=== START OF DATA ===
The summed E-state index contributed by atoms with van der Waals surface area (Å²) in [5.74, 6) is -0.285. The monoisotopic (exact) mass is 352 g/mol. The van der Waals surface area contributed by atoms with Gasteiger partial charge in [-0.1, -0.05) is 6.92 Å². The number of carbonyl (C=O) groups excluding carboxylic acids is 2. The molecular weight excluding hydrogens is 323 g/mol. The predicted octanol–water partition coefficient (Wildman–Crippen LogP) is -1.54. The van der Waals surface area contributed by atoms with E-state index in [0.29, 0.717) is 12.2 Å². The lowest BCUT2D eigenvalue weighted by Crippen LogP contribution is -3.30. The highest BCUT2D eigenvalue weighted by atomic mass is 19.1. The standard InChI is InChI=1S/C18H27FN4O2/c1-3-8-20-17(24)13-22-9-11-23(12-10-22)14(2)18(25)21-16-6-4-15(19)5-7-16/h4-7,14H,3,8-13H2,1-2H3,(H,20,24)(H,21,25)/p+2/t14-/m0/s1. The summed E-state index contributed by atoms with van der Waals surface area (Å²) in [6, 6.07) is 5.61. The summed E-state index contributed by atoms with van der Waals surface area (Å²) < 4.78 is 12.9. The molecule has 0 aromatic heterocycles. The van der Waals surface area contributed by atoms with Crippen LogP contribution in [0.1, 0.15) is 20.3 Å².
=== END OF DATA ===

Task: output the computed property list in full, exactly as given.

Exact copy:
The summed E-state index contributed by atoms with van der Waals surface area (Å²) in [5.74, 6) is -0.285. The monoisotopic (exact) mass is 352 g/mol. The van der Waals surface area contributed by atoms with Gasteiger partial charge in [-0.1, -0.05) is 6.92 Å². The number of carbonyl (C=O) groups excluding carboxylic acids is 2. The molecular weight excluding hydrogens is 323 g/mol. The predicted octanol–water partition coefficient (Wildman–Crippen LogP) is -1.54. The van der Waals surface area contributed by atoms with E-state index in [0.29, 0.717) is 12.2 Å². The lowest BCUT2D eigenvalue weighted by Crippen LogP contribution is -3.30. The highest BCUT2D eigenvalue weighted by atomic mass is 19.1. The standard InChI is InChI=1S/C18H27FN4O2/c1-3-8-20-17(24)13-22-9-11-23(12-10-22)14(2)18(25)21-16-6-4-15(19)5-7-16/h4-7,14H,3,8-13H2,1-2H3,(H,20,24)(H,21,25)/p+2/t14-/m0/s1. The summed E-state index contributed by atoms with van der Waals surface area (Å²) in [6, 6.07) is 5.61. The summed E-state index contributed by atoms with van der Waals surface area (Å²) < 4.78 is 12.9. The molecule has 0 aromatic heterocycles. The van der Waals surface area contributed by atoms with Crippen LogP contribution in [0.1, 0.15) is 20.3 Å².